Mexico is gearing up for another attempt at shale gas production, a Mexico City source has told Interfax Natural Gas Daily. The government could launch a shale-focused bid round as early as Q4 2017, although any decision depends on the outcome of a forthcoming tender for gas-rich acreage.

"The outcome of the ‘gas’ round is crucial to a decision over a shale push in late 2017 or early 2018," said the source, who is close to the country’s energy ministry (SENER) and wanted to remain anonymous as he did not have permission to speak to the media.

"If there is plenty of interest, it will accelerate thinking over shale, such as [drawing up] environmental regulations," added the source. At the time of publication, SENER had not responded to a request for comment.

The third phase of Mexico’s second competitive bid round will offer 14 blocks, several of which are highly prospective for conventional gas. The so-called Round 2.3 auction is scheduled for 7 April 2017 and will offer areas in Burgos, Tampico-Misantla, Veracruz and the Southeastern basins, among others. The contracts will be awarded in July 2017, and experts have forecast strong interest.

Mexican authorities had planned a shale-focused auction as early as 2015, but their ambitions were checked by the ongoing bear market. The government has claimed there is strong interest from United States-based drillers eyeing expansion south of the border.

"Mexico is definitely interested in developing the resource but it will likely be a longer-term play, especially for shale gas," Jed Bailey, managing partner of Latin America-focused consultancy Energy Narrative, told Interfax Natural Gas Daily last week.

Bailey said any exploration efforts would focus on regions with similar geology to the highly prolific plays in the US, such as the Burgos and Sabinas basins across the border from the Eagle Ford and the Permian regions of Texas, as well as areas for which there is already data and infrastructure.

"Some stratigraphic and seismic work has been done in both Burgos and Sabinas, but much more is known about the Tampico and Veracruz basins along the Gulf of Mexico coast. These regions are also closer to existing traditional hydrocarbon development and other infrastructure, which can help reduce development costs and timeframes," said Bailey.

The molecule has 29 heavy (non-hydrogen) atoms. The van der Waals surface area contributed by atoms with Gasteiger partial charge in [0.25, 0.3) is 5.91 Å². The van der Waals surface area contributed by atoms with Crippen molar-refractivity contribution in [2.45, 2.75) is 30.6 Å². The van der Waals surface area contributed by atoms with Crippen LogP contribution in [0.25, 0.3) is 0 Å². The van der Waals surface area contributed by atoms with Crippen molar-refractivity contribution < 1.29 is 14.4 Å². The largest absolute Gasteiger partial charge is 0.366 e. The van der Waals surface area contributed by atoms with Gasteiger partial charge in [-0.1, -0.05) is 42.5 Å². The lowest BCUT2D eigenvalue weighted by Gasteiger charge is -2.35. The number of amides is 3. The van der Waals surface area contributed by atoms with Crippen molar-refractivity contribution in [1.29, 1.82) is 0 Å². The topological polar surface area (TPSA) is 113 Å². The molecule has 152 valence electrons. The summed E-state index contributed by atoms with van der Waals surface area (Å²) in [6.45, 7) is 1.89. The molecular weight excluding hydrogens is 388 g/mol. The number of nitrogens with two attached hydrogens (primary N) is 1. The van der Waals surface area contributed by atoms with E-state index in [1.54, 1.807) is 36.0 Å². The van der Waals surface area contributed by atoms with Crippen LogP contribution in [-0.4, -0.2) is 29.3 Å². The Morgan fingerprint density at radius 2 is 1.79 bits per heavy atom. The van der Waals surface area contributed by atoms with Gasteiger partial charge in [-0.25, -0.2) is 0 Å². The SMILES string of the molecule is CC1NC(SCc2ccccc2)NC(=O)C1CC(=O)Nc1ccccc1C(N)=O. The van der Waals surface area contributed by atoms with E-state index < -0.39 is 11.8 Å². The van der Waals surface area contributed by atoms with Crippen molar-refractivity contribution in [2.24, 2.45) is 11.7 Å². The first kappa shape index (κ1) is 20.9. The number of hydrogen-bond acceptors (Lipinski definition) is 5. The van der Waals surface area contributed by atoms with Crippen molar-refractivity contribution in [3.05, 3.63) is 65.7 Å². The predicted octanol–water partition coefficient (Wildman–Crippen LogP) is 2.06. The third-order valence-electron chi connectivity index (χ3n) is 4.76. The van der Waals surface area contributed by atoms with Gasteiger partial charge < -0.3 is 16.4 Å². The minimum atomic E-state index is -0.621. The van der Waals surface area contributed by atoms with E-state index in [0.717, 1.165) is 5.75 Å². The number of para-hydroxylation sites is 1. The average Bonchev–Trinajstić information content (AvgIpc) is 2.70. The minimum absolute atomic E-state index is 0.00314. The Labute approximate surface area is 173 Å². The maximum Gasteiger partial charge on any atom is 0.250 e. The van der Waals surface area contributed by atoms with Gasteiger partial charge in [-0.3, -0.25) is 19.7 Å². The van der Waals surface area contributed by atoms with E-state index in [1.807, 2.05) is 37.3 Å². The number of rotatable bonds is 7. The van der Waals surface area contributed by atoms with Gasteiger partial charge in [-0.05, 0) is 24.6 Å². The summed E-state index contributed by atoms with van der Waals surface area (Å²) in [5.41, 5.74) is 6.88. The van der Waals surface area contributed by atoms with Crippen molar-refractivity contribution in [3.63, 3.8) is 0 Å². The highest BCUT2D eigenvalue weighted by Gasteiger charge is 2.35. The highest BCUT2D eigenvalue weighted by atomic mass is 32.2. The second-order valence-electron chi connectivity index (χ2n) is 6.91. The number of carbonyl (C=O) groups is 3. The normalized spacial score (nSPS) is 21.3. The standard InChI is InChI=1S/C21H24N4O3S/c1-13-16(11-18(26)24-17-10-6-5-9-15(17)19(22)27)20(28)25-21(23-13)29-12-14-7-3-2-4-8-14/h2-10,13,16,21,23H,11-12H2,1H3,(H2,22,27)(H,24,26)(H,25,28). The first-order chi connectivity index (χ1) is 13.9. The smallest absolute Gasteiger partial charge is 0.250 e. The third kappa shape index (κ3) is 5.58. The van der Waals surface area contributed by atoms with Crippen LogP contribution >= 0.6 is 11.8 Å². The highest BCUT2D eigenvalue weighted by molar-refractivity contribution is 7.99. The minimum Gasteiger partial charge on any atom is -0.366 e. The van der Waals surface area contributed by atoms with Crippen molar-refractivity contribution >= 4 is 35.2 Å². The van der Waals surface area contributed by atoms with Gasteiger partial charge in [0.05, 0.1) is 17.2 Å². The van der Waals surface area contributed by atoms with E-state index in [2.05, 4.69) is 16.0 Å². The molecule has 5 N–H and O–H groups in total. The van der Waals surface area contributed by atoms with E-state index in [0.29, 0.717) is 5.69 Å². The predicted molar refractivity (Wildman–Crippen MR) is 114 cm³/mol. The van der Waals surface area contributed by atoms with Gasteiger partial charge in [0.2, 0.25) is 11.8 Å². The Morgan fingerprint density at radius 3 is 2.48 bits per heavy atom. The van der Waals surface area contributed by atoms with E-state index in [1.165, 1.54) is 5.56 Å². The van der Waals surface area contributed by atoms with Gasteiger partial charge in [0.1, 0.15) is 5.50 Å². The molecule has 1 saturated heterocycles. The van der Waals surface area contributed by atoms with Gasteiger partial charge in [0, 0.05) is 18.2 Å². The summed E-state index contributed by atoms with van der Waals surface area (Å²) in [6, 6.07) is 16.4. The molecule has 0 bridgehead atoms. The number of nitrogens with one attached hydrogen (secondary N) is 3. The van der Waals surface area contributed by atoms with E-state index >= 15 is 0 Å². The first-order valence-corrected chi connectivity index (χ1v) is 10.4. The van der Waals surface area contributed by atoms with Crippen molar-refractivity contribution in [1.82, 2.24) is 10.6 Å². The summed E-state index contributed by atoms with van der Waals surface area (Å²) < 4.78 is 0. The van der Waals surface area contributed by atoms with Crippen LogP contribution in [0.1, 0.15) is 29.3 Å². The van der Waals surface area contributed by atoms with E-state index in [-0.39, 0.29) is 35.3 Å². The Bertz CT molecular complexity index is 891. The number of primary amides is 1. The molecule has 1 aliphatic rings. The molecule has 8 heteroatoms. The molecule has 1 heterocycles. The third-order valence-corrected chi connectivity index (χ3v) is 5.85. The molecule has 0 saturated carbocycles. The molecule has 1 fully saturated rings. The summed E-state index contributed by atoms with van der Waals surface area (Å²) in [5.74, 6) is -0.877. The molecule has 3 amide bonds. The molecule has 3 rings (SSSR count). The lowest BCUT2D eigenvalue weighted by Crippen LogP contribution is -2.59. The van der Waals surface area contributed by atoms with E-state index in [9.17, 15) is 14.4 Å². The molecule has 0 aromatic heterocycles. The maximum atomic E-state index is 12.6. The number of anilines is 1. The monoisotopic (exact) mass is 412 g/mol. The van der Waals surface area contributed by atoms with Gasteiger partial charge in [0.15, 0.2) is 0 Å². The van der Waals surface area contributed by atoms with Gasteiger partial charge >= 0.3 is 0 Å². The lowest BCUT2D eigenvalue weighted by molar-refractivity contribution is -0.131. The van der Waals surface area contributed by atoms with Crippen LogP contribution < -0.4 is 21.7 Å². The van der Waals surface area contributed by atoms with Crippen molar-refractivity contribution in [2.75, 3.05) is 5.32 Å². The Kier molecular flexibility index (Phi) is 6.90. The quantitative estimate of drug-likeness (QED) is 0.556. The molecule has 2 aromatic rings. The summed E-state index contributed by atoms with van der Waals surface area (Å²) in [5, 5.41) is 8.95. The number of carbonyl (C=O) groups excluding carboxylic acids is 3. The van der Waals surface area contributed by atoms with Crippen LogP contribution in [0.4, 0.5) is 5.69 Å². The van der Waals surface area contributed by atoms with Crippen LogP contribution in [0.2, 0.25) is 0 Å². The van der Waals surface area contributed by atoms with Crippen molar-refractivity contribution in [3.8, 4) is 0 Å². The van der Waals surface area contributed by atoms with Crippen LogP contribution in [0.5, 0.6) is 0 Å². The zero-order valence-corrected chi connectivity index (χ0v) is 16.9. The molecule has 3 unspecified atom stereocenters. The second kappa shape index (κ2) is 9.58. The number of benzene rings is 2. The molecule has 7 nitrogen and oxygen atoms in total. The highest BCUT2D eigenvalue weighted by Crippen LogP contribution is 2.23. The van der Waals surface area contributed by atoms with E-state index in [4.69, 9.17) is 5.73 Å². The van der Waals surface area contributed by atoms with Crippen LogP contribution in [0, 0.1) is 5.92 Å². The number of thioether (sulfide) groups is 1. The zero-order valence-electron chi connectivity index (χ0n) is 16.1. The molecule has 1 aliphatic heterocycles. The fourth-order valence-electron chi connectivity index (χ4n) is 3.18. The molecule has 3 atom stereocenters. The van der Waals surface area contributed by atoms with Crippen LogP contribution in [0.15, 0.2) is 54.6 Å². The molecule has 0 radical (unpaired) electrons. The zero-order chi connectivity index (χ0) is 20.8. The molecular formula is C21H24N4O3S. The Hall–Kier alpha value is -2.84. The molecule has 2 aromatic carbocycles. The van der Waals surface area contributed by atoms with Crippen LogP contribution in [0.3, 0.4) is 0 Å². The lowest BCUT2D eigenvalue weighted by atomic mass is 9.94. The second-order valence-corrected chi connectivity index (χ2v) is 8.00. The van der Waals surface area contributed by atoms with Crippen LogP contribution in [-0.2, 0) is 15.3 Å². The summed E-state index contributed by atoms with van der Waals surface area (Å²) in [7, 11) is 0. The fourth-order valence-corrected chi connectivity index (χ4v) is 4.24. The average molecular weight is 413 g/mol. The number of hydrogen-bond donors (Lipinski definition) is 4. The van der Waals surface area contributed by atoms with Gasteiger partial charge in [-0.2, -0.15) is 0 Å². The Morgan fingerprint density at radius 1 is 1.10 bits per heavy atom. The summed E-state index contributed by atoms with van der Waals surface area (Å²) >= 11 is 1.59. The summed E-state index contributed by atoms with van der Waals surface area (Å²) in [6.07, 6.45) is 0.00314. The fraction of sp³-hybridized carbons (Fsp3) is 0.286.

"Although the resource base closer to the US border is considered more attractive, the lack of supporting infrastructure – pipelines, but also water access, roads, basic support for drilling crews, etc. – continues to be a hindrance," he added.

Despite issues such as scarce infrastructure, there is renewed optimism in Mexico’s upstream stemming from the success of Round 1.4 in December 2016, which saw eight of 10 deepwater blocks in the Gulf of Mexico awarded to major explorers.

Pemex’s plans

State-run Pemex said in November that it would create a shale-focused unit that would allow it to partner with private companies in future bid rounds. José Antonio Escalera, an exploration manager at Pemex, told local press the company was seeking to drill its first shale wells.

However, Pablo Medina, a Latin America upstream research analyst at Wood Mackenzie, is sceptical about the company’s shale ambitions. "Pemex’s [2017] budget was reduced [by] over 30% year on year, so significant investment in unconventionals is unlikely to occur," he told Interfax Natural Gas Daily. He said the company has set aside only $28 million for shale-related activities in 2017.

"Pemex has exposure to many other resource themes with potentially better returns – such as shallow water, enhanced oil recovery and deepwater," Medina added.

Private operators were most likely to lead any shale push in Mexico, he added. "The terms and conditions will need to be very attractive in order to make it work. The creation of a supply chain capable of supporting unconventional developments in Mexico will be expensive.

"Additionally, security is [a concern] in northern Mexico, where drug cartels have an active presence. Operators would most likely focus on the oil-prone Pimienta formation [in the Tampico-Misantla Basin] given that domestic gas production competes against US imports at very low costs," Medina added.

Bailey sounded an extra note of caution. "Pemex has limited experience and technology specific to efficiently developing shale plays [and] would need to import both through partners. The Mexican peso’s steady decline will [also] make this even less cost-effective relative to other opportunities."

The peso has been hammered by concerns that new US President Donald Trump will renegotiate the North American Free Trade Agreement (NAFTA). Trump won the US election last year on a swell of working-class distrust of NAFTA, which came into force in 1994 and broke down the barriers to trade and investment between the US, Canada and Mexico.

However, the authorities remain optimistic. Mexico’s energy secretary, Pedro Joaquin Coldwell, has said rules governing hydraulic fracturing will be published by the end of Q1 2017.

Source: Interfax Global Energy